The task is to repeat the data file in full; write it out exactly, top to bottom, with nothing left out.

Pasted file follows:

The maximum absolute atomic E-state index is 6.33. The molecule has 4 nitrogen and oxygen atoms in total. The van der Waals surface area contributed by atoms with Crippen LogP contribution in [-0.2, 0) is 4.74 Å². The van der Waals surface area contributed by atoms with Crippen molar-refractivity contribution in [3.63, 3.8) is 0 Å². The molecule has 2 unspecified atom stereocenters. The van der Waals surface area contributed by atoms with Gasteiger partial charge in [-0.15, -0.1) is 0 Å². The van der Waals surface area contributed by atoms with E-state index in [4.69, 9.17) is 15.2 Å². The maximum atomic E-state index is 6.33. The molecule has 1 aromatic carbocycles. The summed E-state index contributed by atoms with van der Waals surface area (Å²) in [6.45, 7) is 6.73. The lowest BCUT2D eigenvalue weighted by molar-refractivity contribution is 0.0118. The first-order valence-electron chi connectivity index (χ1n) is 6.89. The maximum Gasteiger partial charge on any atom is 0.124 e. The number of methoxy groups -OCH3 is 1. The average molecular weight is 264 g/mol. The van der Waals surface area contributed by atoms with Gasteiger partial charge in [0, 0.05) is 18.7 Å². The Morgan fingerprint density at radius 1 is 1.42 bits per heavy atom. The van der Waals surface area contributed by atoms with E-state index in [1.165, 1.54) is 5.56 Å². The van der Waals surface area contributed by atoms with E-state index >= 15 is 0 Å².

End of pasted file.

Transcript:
The maximum absolute atomic E-state index is 6.33. The molecule has 4 nitrogen and oxygen atoms in total. The van der Waals surface area contributed by atoms with Crippen LogP contribution in [-0.2, 0) is 4.74 Å². The van der Waals surface area contributed by atoms with Crippen molar-refractivity contribution in [3.63, 3.8) is 0 Å². The molecule has 2 unspecified atom stereocenters. The van der Waals surface area contributed by atoms with Gasteiger partial charge in [-0.15, -0.1) is 0 Å². The van der Waals surface area contributed by atoms with E-state index in [4.69, 9.17) is 15.2 Å². The maximum atomic E-state index is 6.33. The molecule has 1 aromatic carbocycles. The summed E-state index contributed by atoms with van der Waals surface area (Å²) in [6.45, 7) is 6.73. The lowest BCUT2D eigenvalue weighted by molar-refractivity contribution is 0.0118. The first-order valence-electron chi connectivity index (χ1n) is 6.89. The maximum Gasteiger partial charge on any atom is 0.124 e. The number of methoxy groups -OCH3 is 1. The average molecular weight is 264 g/mol. The van der Waals surface area contributed by atoms with Gasteiger partial charge in [0, 0.05) is 18.7 Å². The Morgan fingerprint density at radius 1 is 1.42 bits per heavy atom. The van der Waals surface area contributed by atoms with E-state index in [1.165, 1.54) is 5.56 Å². The van der Waals surface area contributed by atoms with E-state index >= 15 is 0 Å².